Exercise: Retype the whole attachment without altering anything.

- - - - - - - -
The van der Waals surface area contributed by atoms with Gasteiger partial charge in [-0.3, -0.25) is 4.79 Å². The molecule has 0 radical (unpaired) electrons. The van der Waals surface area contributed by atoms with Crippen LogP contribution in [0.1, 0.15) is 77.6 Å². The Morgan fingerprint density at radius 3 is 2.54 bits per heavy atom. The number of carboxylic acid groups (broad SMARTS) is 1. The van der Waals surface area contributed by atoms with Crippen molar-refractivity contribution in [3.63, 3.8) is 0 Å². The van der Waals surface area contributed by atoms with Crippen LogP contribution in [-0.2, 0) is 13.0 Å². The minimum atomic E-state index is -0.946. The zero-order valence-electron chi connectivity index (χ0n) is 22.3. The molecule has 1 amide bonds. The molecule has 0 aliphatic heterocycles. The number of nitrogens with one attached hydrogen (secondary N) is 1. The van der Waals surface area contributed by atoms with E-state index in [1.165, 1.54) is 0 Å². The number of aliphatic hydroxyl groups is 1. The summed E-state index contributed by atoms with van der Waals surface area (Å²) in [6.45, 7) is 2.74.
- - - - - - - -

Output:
The van der Waals surface area contributed by atoms with Gasteiger partial charge in [-0.3, -0.25) is 4.79 Å². The molecule has 0 radical (unpaired) electrons. The van der Waals surface area contributed by atoms with Crippen LogP contribution in [0.1, 0.15) is 77.6 Å². The Morgan fingerprint density at radius 3 is 2.54 bits per heavy atom. The number of carboxylic acid groups (broad SMARTS) is 1. The van der Waals surface area contributed by atoms with Crippen molar-refractivity contribution in [3.63, 3.8) is 0 Å². The van der Waals surface area contributed by atoms with Crippen LogP contribution in [-0.2, 0) is 13.0 Å². The minimum atomic E-state index is -0.946. The zero-order valence-electron chi connectivity index (χ0n) is 22.3. The molecule has 1 amide bonds. The molecule has 0 aliphatic heterocycles. The number of nitrogens with one attached hydrogen (secondary N) is 1. The van der Waals surface area contributed by atoms with E-state index in [1.165, 1.54) is 0 Å². The number of aliphatic hydroxyl groups is 1. The summed E-state index contributed by atoms with van der Waals surface area (Å²) in [6.45, 7) is 2.74.